Even as Many as Will

I was recently reading the story of Enos, where Enos describes his “wrestle before God” prior to obtaining forgiveness for his sins. We know so very little of what Enos was thinking and feeling when he went into the forest to hunt that day, besides the words of his Father sinking deep into his heart and his soul hungering for forgiveness of unnamed sin. Following a day and night of pleading, he hears by revelation, “Thy sins are forgiven you.”

The whole account is to me a beautifully succinct encapsulation of the Gospel. I’ve reviewed the chapter many times, but this time I was struck by the familiar phrase at the end of his conversation with the Lord: “Go to, thy faith hath made thee whole.” After pondering the phrase, which the Savior also used after two healings recorded in the New Testament, I wondered, why does the Lord in these instances give credit to the individual’s faith, rather than to himself, for making them whole? For example, he might’ve said, “Go to, the Atonement of Christ has made thee whole” but he didn't. He said their faith had made them whole.

This could easily devolve into a discussion of works versus grace. I’m not interested in debating the subtleties of just how our actions, combined with the Savior's, lead to salvation. But I think it’s worth noticing how “thy faith hath made thee whole" teaches us about the importance of our action. The infinite Atonement has been accomplished by the Savior Jesus Christ. It stands eternally in all it’s perfect and infinite power to save. As the Savior said on the cross, “it is finished.” Saying “Thy faith hath made thee whole” implies that the power of the Atonement is available, but it must become active in our lives through our faith in Christ. There are numerous scriptures that teach to this principle. Consider the following references, each with the repeated phrase “even as many as will."

Moses 5:9
And in that day the Holy Ghost fell upon Adam, which beareth record of the Father and the Son, saying: I am the Only Begotten of the Father from the beginning, henceforth and forever, that as thou hast fallen thou mayest be redeemed, and all mankind, even as many as will.

D&C 29:2
Who will gather his people even as a hen gathereth her chickens under her wings, even as many as will hearken to my voice and humble themselves before me, and call upon me in mighty prayer.

D&C 33:6
And even so will I gather mine elect from the four quarters of the earth, even as many as will believe in me, and hearken unto my voice.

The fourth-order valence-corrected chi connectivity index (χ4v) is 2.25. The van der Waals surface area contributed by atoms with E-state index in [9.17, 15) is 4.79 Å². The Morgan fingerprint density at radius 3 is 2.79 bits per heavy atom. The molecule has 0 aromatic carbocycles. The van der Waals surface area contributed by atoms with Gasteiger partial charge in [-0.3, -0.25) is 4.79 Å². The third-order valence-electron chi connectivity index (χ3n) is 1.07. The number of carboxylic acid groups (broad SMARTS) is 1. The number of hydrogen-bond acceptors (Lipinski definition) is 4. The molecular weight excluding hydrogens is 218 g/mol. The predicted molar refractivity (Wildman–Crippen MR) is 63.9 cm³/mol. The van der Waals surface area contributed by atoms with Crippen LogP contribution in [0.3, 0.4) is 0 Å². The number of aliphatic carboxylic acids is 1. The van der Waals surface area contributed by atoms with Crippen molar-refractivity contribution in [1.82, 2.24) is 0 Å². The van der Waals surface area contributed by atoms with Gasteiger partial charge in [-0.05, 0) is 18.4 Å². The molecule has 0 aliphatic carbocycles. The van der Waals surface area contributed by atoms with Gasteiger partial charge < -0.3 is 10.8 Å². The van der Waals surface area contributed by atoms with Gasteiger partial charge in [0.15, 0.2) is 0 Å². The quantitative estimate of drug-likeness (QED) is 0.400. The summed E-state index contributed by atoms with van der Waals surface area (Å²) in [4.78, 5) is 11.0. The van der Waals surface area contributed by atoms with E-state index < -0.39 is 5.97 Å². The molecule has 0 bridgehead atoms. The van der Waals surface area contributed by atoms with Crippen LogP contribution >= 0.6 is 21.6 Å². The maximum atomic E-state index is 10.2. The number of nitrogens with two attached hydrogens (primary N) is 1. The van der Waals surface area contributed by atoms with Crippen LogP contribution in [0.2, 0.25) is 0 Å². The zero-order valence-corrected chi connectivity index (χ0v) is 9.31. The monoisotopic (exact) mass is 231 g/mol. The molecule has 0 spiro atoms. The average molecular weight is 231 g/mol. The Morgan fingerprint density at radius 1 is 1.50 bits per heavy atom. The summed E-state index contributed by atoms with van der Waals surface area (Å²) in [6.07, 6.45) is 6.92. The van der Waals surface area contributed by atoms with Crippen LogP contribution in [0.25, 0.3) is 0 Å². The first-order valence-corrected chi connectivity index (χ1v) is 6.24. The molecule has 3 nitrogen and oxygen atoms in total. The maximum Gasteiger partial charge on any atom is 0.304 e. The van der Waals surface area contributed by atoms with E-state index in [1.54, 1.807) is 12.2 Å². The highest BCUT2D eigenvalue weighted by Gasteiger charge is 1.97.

D&C 33:6
And even so will I gather mine elect from the four quarters of the earth, even as many as will believe in me, and hearken unto my voice.

D&C 35:2
I am Jesus Christ, the Son of God, who was crucified for the sins of the world, even as many as will believe on my name, that they may become the sons of God, even one in me as I am one in the Father, as the Father is one in me, that we may be one.

Each of these scriptures teaches that the Atonement is the source of our salvation. As Isaiah, Zephenia, Nephi, Alma, and the Savior himself said, "Christ is mighty to save." He has the complete power and ability to save us. But only if we will, or in other words, only if we desire, intend, and choose to be saved. That’s the catch. When he says “Thy faith hath made thee whole,” the Savior reminds us of the choice of faith made by the individual seeking the Saviors help. The Savior has done his part, and we are free to use it or not. Perhaps this is why he is so bold as to say in section 38, very simply, save yourselves. Of course this doesn’t reduce or minimize the absolute requirement of the Atonement of Christ. Without it all is lost. But with it, the choice is ours and when obtain salvation, it will be through our faith because we will allow him who is "mighty to save" to save us indeed. Truly we are the only thing that can prevent our own salvation.

What does this look like in day to day life? For Enos, it was prayerful pleading for forgiveness. Here are some other examples.

  • A man with a decades-long pornography addiction meets with his bishop to confess and formulate a recovery plan
  • A couple in difficult financial circumstances continue to pay their tithing
  • A young woman fasts on the day of her patriarchal blessing
  • A young man prays for help with a difficult class at school
  • A couple chooses to be married despite failed marriages in the past

There are countless reasons for our souls to hunger, and just as many ways to exercise faith. It’s worth asking: In what ways am I incomplete, and how can I exercise greater faith so that Christ can make me whole?

Further Reading:
Faith Is Not by Chance, but by Choice
Is Faith in the Atonement of Jesus Christ Written in Our Hearts
Make the Exercise of Faith Your First Priority
Faith in the Lord Jesus Christ